Tyler will be walking on that cloud his entire life. And how much time did it take Tom Hanks to give a kid a thrill and maybe some lifelong inspiration?
Five minutes, maybe.
When I was about Tyler’s age I had a chance to talk to my hero, too. I was the only kid there when Willie Mays left the San Francisco Giants clubhouse following a game.
“Mr. Mays,” I stammered breathlessly, “will you sign my glove?”
I looked at him as if he was a god. But he didn’t look at me, not even a glance. He ignored me as if I didn’t exist. Without breaking stride he walked straight to his car.
It took me a lot of years to forgive Willie for my crushing disappointment. As I got older I did forgive him but I never forgot the pain of thinking my hero was not a nice man. It shattered my feelings for him.
But now, more than 50 years later Tom Hanks has made up for it.
I guess you could argue that I learned a valuable lesson that day so many years ago. Maybe. All I know is it hurt real bad and some of that stayed with me for decades.
Tyler will never feel that way.
God bless you, Tom Hanks.
Above is the program that Tom Hanks autographed for Tyler. Kinda hard to read here. It says, “Tyler, speak the speech. – T. Hanks” It’s a line from Hamlet in which Shakespeare tells actors to speak as real people do, not with florid exagerration as actors frequently do, especially while reciting his works. That’s my interpretation, at least. It is an amazing gift from a wonderful actor to a greatful young fan.
I’d like you both to know that though I don’t get to be with you very often I think of you every single day. I really do.
When I wake up in the morning my first thought is to be grateful for a new day. I thank God for it. If you don’t believe in God that’s your right but you should give it some serious thought before you dismiss the possibility that you are alive for a good reason, not just by accident.
Either way, you should start each day happy to be alive. Be grateful for sunrise, blue skies, cold rain and for puppies and bugs.
Be grateful for the people you love.
That’s when I think of you, first thing each day.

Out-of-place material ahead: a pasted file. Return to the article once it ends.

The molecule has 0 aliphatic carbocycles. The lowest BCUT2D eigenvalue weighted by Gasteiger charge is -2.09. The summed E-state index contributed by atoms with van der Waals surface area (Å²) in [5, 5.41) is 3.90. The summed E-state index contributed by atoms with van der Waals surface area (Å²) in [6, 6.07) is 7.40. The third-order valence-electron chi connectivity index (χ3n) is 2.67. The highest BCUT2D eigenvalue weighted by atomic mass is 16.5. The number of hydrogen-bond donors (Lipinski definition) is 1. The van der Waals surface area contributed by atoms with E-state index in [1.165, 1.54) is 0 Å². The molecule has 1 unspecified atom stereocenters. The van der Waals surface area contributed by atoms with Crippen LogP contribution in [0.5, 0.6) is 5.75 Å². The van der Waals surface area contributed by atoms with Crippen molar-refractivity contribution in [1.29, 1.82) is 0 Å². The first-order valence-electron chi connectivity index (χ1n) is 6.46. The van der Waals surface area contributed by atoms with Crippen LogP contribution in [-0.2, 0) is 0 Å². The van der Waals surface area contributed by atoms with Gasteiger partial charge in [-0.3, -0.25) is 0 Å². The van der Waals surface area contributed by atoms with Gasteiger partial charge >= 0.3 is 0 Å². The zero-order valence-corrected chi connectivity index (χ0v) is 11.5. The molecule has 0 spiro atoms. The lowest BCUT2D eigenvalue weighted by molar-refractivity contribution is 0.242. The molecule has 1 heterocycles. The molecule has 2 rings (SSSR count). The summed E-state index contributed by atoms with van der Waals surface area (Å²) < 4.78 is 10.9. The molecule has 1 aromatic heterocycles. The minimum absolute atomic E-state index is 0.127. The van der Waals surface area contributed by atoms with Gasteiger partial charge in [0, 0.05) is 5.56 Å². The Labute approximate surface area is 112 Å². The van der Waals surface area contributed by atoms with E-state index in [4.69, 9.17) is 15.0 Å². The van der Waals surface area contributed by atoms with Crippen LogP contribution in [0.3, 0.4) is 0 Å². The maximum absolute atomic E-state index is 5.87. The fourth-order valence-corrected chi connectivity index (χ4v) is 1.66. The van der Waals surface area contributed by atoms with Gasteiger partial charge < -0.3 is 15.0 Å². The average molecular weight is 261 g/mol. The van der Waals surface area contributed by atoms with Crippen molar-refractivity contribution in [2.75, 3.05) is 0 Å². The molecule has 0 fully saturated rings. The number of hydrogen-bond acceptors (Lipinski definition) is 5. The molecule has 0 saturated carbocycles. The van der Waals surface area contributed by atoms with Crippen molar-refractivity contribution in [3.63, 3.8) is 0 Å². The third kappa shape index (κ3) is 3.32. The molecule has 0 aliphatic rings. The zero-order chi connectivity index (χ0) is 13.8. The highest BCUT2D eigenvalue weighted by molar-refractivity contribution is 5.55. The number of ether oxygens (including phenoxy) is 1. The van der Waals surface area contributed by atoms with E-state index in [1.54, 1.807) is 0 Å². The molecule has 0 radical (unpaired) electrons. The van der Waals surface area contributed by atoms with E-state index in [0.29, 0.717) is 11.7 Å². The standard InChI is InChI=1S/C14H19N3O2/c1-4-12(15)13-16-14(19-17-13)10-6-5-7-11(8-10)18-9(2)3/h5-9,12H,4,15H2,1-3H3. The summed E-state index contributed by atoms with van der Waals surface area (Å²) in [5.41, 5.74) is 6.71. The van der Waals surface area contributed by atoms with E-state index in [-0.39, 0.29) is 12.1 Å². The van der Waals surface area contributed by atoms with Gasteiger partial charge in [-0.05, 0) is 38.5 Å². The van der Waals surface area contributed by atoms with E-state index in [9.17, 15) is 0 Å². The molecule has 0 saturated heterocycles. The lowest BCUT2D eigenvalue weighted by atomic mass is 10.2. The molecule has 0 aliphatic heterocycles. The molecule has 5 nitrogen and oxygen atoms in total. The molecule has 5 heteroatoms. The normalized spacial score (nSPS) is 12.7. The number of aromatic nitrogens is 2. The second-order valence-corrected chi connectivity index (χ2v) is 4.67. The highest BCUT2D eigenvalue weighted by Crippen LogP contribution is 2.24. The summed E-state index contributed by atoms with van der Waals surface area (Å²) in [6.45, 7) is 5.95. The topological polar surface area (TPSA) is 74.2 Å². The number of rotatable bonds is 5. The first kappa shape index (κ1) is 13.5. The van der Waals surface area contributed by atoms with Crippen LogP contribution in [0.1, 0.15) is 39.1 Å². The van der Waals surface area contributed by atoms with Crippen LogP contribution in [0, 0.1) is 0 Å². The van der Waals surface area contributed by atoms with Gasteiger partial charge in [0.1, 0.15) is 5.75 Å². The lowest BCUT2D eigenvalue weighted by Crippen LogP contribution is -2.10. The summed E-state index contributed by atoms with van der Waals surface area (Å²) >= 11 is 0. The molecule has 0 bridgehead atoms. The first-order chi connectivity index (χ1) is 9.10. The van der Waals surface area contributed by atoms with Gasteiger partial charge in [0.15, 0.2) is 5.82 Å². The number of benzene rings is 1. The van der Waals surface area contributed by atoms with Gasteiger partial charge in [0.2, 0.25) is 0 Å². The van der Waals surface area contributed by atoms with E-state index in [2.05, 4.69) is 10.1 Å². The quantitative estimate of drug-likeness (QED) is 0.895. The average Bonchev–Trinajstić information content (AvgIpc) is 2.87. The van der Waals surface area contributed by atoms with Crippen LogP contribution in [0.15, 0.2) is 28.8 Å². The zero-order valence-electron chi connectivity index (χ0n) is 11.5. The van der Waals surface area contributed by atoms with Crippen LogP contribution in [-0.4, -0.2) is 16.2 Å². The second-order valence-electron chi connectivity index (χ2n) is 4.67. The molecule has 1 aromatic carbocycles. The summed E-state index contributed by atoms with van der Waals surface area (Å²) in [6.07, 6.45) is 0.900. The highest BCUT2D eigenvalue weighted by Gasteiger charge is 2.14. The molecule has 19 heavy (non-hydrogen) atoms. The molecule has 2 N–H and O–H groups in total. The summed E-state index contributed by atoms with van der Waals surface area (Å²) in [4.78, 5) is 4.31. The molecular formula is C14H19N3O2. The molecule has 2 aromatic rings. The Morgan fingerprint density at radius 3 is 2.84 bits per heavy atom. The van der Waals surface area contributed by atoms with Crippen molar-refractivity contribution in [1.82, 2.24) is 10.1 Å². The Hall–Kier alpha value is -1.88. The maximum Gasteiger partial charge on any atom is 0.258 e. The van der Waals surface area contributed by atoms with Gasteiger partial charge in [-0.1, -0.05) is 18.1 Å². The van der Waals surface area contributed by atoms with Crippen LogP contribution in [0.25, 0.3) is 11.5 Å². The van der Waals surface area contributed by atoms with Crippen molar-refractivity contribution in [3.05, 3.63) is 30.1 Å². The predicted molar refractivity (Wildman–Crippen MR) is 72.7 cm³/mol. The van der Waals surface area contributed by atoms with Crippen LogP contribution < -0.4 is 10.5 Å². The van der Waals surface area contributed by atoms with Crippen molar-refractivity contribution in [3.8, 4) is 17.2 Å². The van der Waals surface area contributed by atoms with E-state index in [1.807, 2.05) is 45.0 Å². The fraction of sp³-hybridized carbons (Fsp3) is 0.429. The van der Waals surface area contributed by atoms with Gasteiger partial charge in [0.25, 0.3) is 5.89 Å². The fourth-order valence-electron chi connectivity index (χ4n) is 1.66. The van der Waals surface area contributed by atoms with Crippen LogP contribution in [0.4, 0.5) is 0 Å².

Start your day happy.
When you’re happy it makes everyone around you happy. It’s contagious. They spread their happiness to other people. We need more happy people in the world.
As you get older you will learn a great many things about life. You’ll learn most of them from experience but you can get a lot of good tips from your parents, grandparents and other people who are older and carry your life in their hearts.
I’d like to share some of my life lessons with you. I’ll just do one at a time.
My dad taught me what I think is the single most important thing in life:
“If you don’t love yourself you’ll never be worth a damn to anyone else.” – Don Williams, 1981
If you can’t love yourself, who will?
I’ll have some more of these from time to time. You can take them to heart or just consider them and decide later what you think.
We never know how much time we have left so I’ll give you the end of these lessons here and now.
This is the point and purpose of life, in my opinion:
“We are game-playing, fun-having creatures;
we are the otters of the universe.” Richard Bach, Illusions: The Adventures of a Reluctant Messiah
With much love,
Your Grandpa Dave
Copyright 2018, David L. Williams. All rights reserved.
This week on Facebook a friend posted a picture of a ghost of Christmas past. It was me.
The picture is thirty-five years old but I never saw it until this past Monday.
I had the great honor and pleasure of being cast as the ghost of Jacob Marley in the McFadyen/Hoopman production of Scrooge, the musical version of Charles Dickens’ A Christmas Carol.
Now, here’s the untold story: I had to put on those chains and hook up to the harness more than a half hour before my entrance. They had to haul me up to the rafters above the stage before the curtain opened and the show started. There I hung, suspended 20 feet above the stage, chains and all, while the audience enjoyed this long overture and then a wonderful scene with a crowd of men, women and child actors in costume singing a beautiful Christmas song.
?And when that was over and the thunderous applause died down…another song started as I continued to dangle overhead.
More applause. More music…
Occasionally, one of the kids would glance up at me wondering if I was about to come crashing down on top of them. I never did of course but I’ll tell you this – the next number I hung around for was Scrooge himself, singing a song called “I Hate People”. By that time I was beginning to understand how he felt. I’d been drifting overhead for half an hour, chains and all. I was anxious to float down through a cloud of roiling fog as Marley and give old Scrooge what-for.